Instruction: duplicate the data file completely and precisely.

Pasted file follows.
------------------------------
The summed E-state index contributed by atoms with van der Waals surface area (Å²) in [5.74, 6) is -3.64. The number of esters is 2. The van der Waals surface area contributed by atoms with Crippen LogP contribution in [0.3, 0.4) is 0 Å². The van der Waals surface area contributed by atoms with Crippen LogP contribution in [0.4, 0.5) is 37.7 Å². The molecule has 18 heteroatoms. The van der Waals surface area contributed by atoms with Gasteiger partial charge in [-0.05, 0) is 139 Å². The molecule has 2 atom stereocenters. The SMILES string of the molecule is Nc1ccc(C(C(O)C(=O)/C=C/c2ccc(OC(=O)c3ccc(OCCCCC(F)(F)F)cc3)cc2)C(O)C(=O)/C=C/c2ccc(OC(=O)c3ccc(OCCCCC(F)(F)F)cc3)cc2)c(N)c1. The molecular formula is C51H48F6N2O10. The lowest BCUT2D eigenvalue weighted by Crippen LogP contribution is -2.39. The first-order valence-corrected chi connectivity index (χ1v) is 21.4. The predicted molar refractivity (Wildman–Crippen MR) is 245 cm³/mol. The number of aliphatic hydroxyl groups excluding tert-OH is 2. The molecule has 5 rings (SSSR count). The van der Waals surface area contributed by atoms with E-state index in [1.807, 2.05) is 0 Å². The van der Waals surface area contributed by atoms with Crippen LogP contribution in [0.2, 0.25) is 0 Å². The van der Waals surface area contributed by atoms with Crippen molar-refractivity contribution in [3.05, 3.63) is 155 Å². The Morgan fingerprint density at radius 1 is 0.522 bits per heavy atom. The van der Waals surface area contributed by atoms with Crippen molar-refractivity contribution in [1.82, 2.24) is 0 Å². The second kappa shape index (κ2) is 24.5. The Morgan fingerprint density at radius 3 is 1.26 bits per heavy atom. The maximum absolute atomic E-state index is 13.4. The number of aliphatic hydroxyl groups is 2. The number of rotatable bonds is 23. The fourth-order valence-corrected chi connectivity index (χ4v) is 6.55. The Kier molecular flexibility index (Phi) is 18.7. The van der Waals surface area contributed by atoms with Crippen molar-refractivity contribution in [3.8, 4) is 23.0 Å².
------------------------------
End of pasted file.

The summed E-state index contributed by atoms with van der Waals surface area (Å²) in [5.74, 6) is -3.64. The number of esters is 2. The van der Waals surface area contributed by atoms with Crippen LogP contribution in [0.3, 0.4) is 0 Å². The van der Waals surface area contributed by atoms with Crippen LogP contribution in [0.4, 0.5) is 37.7 Å². The molecule has 18 heteroatoms. The van der Waals surface area contributed by atoms with Gasteiger partial charge in [-0.05, 0) is 139 Å². The molecule has 2 atom stereocenters. The SMILES string of the molecule is Nc1ccc(C(C(O)C(=O)/C=C/c2ccc(OC(=O)c3ccc(OCCCCC(F)(F)F)cc3)cc2)C(O)C(=O)/C=C/c2ccc(OC(=O)c3ccc(OCCCCC(F)(F)F)cc3)cc2)c(N)c1. The molecular formula is C51H48F6N2O10. The lowest BCUT2D eigenvalue weighted by Crippen LogP contribution is -2.39. The first-order valence-corrected chi connectivity index (χ1v) is 21.4. The predicted molar refractivity (Wildman–Crippen MR) is 245 cm³/mol. The number of aliphatic hydroxyl groups excluding tert-OH is 2. The molecule has 5 rings (SSSR count). The van der Waals surface area contributed by atoms with E-state index in [1.807, 2.05) is 0 Å². The van der Waals surface area contributed by atoms with Crippen LogP contribution in [0.2, 0.25) is 0 Å². The van der Waals surface area contributed by atoms with Crippen molar-refractivity contribution in [3.05, 3.63) is 155 Å². The Morgan fingerprint density at radius 1 is 0.522 bits per heavy atom. The van der Waals surface area contributed by atoms with Crippen molar-refractivity contribution in [1.82, 2.24) is 0 Å². The second kappa shape index (κ2) is 24.5. The Morgan fingerprint density at radius 3 is 1.26 bits per heavy atom. The maximum absolute atomic E-state index is 13.4. The number of aliphatic hydroxyl groups is 2. The number of rotatable bonds is 23. The fourth-order valence-corrected chi connectivity index (χ4v) is 6.55. The Kier molecular flexibility index (Phi) is 18.7. The van der Waals surface area contributed by atoms with Crippen molar-refractivity contribution in [3.8, 4) is 23.0 Å².